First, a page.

The mistake that most people make when getting any form of psychological help is not sticking with it.  For people to lose weight, they have to stay consistent with their diet and exercise plan, personal self-healing is no different.  The second mistake many people make when doing their “work” is to try to intellectually understand what is happening with them.  They believe that if they could just figure it out, then all will be solved.  Well, I think we all know why the stock market crashed in 2008, it still doesn’t change how it affected most of the western population.  Much of this “figuring it out” comes from fear because many time people believe that Pandora’s Box will be opened if they actually dived into the pain that they are experiencing.  Ironically, what people are afraid will happen, is usually already happening in some form or another.

The same is true for doing psychological work.  “You can’t talk your way out of what you have lived your way into” is something my father has said for years or as my mother phrases it, “You didn’t get this way overnight, you’re not going to change it overnight.”  And the more I do my work, the more I understand those statements.

Once I accepted that I was not perfect and did not have to be perfect, doing “the work” actually got a lot easier.  When people try to put me up on that pedestal of perfection, I quickly remind them that I human as well.  I honor my talents, gifts and insight, but my commitment to personal healing does not make a martyr or guru.  It does, however, make my tolerance for bullshit, vampires and toxicity pretty low.  Last year, when that same former mate and I were trying to decide if we were going to reconcile or let it go, in agony I shouted out, “We can make this work if we get some help.”   His response?  “Fuck help!  We need to help our muthafuckin’ selves!”   As if that had worked out so well up until that point.  And that statement knocked the remaining wind out of me.  I knew then that I could not coexist with somebody who chose to live a destructive life and whose condition of staying connected with me was by shitting on me and violating my boundaries.  When I shared my former mate’s response with my mentor, he responded, “Well, what more do you need to know?”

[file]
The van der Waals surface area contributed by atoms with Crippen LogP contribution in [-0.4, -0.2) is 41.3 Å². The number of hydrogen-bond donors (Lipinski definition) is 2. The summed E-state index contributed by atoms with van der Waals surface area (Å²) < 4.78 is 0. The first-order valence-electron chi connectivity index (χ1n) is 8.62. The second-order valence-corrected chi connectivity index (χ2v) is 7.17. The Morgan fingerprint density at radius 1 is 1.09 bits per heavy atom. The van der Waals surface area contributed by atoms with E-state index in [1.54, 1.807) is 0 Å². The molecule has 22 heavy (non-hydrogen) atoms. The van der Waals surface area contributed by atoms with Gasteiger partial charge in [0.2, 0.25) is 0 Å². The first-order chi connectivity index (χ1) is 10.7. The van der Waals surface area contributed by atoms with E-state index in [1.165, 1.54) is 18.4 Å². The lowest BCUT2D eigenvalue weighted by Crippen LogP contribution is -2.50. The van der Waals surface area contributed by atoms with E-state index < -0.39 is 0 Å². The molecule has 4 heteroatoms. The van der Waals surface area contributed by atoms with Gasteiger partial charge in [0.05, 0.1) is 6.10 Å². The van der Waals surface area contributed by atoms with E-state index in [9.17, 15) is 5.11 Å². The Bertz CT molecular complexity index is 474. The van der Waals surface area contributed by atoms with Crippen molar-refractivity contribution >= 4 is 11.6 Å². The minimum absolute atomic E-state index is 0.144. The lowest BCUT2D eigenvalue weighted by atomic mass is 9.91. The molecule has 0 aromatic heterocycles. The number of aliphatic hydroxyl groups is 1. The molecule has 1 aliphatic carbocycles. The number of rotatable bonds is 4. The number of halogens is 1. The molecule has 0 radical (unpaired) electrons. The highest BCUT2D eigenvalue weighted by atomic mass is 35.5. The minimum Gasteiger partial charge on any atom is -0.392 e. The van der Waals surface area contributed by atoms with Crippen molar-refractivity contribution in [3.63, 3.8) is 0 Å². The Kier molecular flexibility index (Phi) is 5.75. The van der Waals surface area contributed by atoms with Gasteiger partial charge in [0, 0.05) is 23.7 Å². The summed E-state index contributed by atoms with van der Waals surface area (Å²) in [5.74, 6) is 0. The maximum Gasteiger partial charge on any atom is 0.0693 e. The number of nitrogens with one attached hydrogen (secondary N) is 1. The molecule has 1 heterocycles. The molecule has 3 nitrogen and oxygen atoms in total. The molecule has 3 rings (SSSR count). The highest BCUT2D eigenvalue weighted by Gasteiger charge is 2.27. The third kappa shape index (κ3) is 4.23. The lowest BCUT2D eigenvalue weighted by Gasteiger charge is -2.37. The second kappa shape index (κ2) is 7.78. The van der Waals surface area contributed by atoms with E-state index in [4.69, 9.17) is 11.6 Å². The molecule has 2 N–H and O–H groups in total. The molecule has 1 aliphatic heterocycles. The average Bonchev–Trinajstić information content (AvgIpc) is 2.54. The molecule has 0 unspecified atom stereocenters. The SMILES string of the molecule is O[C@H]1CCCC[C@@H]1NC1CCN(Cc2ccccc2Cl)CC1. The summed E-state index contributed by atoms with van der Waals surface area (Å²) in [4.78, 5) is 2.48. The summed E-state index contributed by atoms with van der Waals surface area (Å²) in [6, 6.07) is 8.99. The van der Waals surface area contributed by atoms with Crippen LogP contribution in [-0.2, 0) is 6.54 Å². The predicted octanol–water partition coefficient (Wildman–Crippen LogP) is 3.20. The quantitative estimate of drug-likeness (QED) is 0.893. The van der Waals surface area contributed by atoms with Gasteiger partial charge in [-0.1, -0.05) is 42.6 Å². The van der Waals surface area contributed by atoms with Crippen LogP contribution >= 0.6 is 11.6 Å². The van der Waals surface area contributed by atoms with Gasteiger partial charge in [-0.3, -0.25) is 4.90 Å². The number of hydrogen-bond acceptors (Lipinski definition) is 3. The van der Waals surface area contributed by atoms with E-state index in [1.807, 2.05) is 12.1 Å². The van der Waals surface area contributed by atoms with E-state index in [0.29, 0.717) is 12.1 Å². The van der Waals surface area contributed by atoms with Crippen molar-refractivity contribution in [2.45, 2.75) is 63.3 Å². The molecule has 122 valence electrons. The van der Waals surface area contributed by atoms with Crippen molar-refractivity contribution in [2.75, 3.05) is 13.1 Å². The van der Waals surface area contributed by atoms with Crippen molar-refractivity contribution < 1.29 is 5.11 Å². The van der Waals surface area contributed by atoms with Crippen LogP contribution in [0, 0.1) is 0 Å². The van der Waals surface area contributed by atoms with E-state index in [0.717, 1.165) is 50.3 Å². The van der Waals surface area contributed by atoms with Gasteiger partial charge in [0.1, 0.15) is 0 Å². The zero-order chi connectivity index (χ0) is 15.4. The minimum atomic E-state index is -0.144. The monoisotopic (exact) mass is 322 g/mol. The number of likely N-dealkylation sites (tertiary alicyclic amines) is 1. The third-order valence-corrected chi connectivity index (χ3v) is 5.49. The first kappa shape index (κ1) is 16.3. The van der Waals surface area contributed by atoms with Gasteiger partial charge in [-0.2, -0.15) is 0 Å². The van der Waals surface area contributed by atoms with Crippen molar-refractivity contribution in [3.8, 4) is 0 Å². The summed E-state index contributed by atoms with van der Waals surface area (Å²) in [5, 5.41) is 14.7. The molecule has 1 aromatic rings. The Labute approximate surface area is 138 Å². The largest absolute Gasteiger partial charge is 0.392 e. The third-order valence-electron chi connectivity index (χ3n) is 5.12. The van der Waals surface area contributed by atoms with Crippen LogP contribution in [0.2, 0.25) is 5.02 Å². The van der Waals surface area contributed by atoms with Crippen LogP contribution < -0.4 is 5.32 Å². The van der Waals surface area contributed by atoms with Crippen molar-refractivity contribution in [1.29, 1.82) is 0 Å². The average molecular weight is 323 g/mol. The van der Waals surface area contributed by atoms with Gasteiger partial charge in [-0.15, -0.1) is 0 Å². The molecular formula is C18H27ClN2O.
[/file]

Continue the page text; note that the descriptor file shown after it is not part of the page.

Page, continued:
And right then, that’s when I knew the work I had been so aggressively doing was paying off.  Because had my former mate made that same comment a year prior to that, I probably would have tried to justify it and his behavior in my head so I wouldn’t have to face the obvious.  Or try to force him to change. However, this time, in spite of the pain, the rage, the disbelief at the level of betrayal and the insensitive arrogance and attacks that followed, I knew that, that was not a path I wanted to be on.   And at that point, I had to say to myself, “Damn the consequences.”

This evidence of the “work” working has shown up in many other areas of my life too and I while I know I have a long way to go, what a long way I have come.  So know that your personal healing is about you, nobody else.  If you do it, do it for yourself and don’t let anyone dictate where you are supposed to be in your level of growth, especially if they aren’t doing anything to better themselves.  Please share this with anyone who you think can use it.